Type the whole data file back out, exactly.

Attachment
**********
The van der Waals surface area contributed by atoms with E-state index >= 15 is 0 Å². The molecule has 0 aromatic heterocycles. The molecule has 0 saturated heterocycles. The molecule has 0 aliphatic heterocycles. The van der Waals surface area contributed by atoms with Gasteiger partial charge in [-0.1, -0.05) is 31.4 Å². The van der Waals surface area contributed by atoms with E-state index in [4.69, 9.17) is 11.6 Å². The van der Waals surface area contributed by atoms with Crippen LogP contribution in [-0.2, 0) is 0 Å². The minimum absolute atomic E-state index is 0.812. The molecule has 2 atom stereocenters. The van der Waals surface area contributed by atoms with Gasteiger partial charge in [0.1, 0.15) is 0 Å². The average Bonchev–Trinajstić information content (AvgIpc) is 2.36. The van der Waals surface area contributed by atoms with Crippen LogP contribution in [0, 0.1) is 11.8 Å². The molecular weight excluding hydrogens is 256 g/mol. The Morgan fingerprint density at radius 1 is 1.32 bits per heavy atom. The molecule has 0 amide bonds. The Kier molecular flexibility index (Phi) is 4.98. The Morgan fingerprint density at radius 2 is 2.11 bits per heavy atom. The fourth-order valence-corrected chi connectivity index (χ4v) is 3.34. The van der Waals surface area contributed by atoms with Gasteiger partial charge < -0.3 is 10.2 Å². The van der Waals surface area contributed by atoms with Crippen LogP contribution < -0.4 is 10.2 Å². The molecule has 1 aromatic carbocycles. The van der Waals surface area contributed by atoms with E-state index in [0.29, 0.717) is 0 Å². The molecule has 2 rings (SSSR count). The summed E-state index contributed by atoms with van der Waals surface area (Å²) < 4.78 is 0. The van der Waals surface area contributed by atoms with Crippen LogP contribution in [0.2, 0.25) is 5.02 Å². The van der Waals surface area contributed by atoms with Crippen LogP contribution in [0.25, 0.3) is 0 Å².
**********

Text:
The van der Waals surface area contributed by atoms with E-state index >= 15 is 0 Å². The molecule has 0 aromatic heterocycles. The molecule has 0 saturated heterocycles. The molecule has 0 aliphatic heterocycles. The van der Waals surface area contributed by atoms with Gasteiger partial charge in [-0.1, -0.05) is 31.4 Å². The van der Waals surface area contributed by atoms with E-state index in [4.69, 9.17) is 11.6 Å². The van der Waals surface area contributed by atoms with Crippen LogP contribution in [-0.2, 0) is 0 Å². The minimum absolute atomic E-state index is 0.812. The molecule has 2 atom stereocenters. The van der Waals surface area contributed by atoms with Gasteiger partial charge in [0.1, 0.15) is 0 Å². The average Bonchev–Trinajstić information content (AvgIpc) is 2.36. The van der Waals surface area contributed by atoms with Crippen LogP contribution in [0, 0.1) is 11.8 Å². The molecular weight excluding hydrogens is 256 g/mol. The Morgan fingerprint density at radius 1 is 1.32 bits per heavy atom. The molecule has 0 amide bonds. The Kier molecular flexibility index (Phi) is 4.98. The Morgan fingerprint density at radius 2 is 2.11 bits per heavy atom. The fourth-order valence-corrected chi connectivity index (χ4v) is 3.34. The van der Waals surface area contributed by atoms with Gasteiger partial charge < -0.3 is 10.2 Å². The van der Waals surface area contributed by atoms with Crippen LogP contribution < -0.4 is 10.2 Å². The molecule has 1 aromatic carbocycles. The van der Waals surface area contributed by atoms with E-state index in [0.29, 0.717) is 0 Å². The molecule has 2 rings (SSSR count). The summed E-state index contributed by atoms with van der Waals surface area (Å²) < 4.78 is 0. The van der Waals surface area contributed by atoms with Crippen LogP contribution in [0.2, 0.25) is 5.02 Å². The van der Waals surface area contributed by atoms with Crippen LogP contribution in [0.25, 0.3) is 0 Å².